By Steven Hill, IP Journal (Berlin), August 21, 2012
What Europe should take from its latest migration trends.
Recent statistics are showing that workers from crisis-stricken countries on Europe’s periphery are making their way in greater numbers to more stable Germany. But the increasing labor migration doesn’t necessarily need to be cause for alarm.
Recent figures from the German Federal Employment Agency reveal that the number of Greeks working in Germany increased by 9.8 percent in one year, and the number of Spaniards by 11.5 percent. Portuguese and Italian workers also made a beeline for Germany. Overall, these four countries sent over 450,000 workers, a 6.5 percent increase, to Germany over the past year.
The internal migration trend of European workers has inspired a considerable amount of debate and anxious handwringing. I recall a recent conversation with a German friend who was lamenting about all the young Germans who are moving out of Germany. So I asked her, “Where are they moving to?” When she said Austria and Switzerland, I couldn’t help but laugh. That’s like someone from California complaining that their young Californians are moving to the states of Oregon or Washington.
In the United States—which has for the most part constructed a successful economic, monetary and political union over the past two centuries—one would never hear someone say that a young Californian who picked up and moved to New York or Texas or Florida to get a job was somehow a failure of California, or even California’s loss. Mostly because, over time, other young people from New York or Texas are going to move to California or Florida or elsewhere in the US. That’s the type of natural ebb and flow of transmigration one should expect.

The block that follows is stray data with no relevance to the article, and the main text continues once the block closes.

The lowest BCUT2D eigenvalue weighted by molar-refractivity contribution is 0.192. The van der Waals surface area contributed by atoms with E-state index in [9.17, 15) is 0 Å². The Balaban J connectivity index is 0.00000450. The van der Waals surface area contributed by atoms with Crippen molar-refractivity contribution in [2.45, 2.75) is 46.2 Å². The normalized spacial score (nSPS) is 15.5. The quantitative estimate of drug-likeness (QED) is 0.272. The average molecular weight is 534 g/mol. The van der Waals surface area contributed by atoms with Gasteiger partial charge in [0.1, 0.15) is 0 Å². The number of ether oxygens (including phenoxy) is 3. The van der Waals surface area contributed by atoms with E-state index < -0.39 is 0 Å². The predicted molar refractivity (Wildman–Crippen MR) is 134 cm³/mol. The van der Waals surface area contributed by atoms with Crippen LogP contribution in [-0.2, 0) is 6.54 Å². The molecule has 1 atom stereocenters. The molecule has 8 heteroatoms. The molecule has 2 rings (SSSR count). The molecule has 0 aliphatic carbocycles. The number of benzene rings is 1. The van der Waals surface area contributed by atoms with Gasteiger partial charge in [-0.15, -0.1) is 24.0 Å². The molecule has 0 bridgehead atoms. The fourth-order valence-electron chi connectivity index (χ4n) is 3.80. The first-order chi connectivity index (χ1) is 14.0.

In fact, one of the criticisms of the European system has been that while capital, i.e. finance, corporations and banks, have become global companies and in that sense hyper “migratory,” workers remain stuck in place, rooted in the home soil (primarily due to reasons of language and culture, as well as the logistical challenges to relocation). This gives banks and corporations leverage over workers. So should we now lament an increase in labor migration?
I don’t think so. In fact, I actually view the emigration of Spaniards, Italians and Greeks as a positive, and something that Europe needs to get used to. Sure, to the extent that it represents a brain drain from these states, that is a downside. But Spain, Greece and Italy need to do more to attract businesses from other parts of Europe to relocate there, and with it will come those businesses’ skills and expertise. If Europe is to have a dynamic continental economy, it really can’t work any other way, can it?
And keep in mind, this is not the first time Europe has seen waves of mass emigration. In the 1960s, entire families from poorer, rural Spain left for the factories of northern Europe. In 1965, 80,000 people emigrated and in 1969, 100,000 emigrated, mostly to Europe.
This is part of the “new normal,” and how a European “Union” is supposed to work.